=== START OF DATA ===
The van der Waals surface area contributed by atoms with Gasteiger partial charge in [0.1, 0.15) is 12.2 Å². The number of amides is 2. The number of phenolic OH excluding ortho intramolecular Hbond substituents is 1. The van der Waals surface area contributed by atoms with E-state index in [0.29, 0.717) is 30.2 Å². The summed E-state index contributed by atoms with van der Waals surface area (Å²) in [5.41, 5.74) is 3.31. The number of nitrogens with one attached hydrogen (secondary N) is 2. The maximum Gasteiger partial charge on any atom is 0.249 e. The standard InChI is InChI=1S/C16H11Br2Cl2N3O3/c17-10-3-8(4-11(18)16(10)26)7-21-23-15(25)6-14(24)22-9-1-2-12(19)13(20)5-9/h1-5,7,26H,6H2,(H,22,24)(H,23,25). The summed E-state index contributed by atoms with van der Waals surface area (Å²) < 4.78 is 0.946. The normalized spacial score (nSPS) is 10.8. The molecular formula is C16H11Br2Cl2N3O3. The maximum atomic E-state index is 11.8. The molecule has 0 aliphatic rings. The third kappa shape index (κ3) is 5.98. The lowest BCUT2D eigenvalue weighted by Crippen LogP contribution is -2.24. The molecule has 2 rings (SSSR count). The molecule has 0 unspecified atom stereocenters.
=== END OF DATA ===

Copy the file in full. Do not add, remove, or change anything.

The van der Waals surface area contributed by atoms with Gasteiger partial charge in [0.1, 0.15) is 12.2 Å². The number of amides is 2. The number of phenolic OH excluding ortho intramolecular Hbond substituents is 1. The van der Waals surface area contributed by atoms with E-state index in [0.29, 0.717) is 30.2 Å². The summed E-state index contributed by atoms with van der Waals surface area (Å²) in [5.41, 5.74) is 3.31. The number of nitrogens with one attached hydrogen (secondary N) is 2. The maximum Gasteiger partial charge on any atom is 0.249 e. The standard InChI is InChI=1S/C16H11Br2Cl2N3O3/c17-10-3-8(4-11(18)16(10)26)7-21-23-15(25)6-14(24)22-9-1-2-12(19)13(20)5-9/h1-5,7,26H,6H2,(H,22,24)(H,23,25). The summed E-state index contributed by atoms with van der Waals surface area (Å²) < 4.78 is 0.946. The normalized spacial score (nSPS) is 10.8. The molecular formula is C16H11Br2Cl2N3O3. The maximum atomic E-state index is 11.8. The molecule has 0 aliphatic rings. The third kappa shape index (κ3) is 5.98. The lowest BCUT2D eigenvalue weighted by Crippen LogP contribution is -2.24. The molecule has 2 rings (SSSR count). The molecule has 0 unspecified atom stereocenters.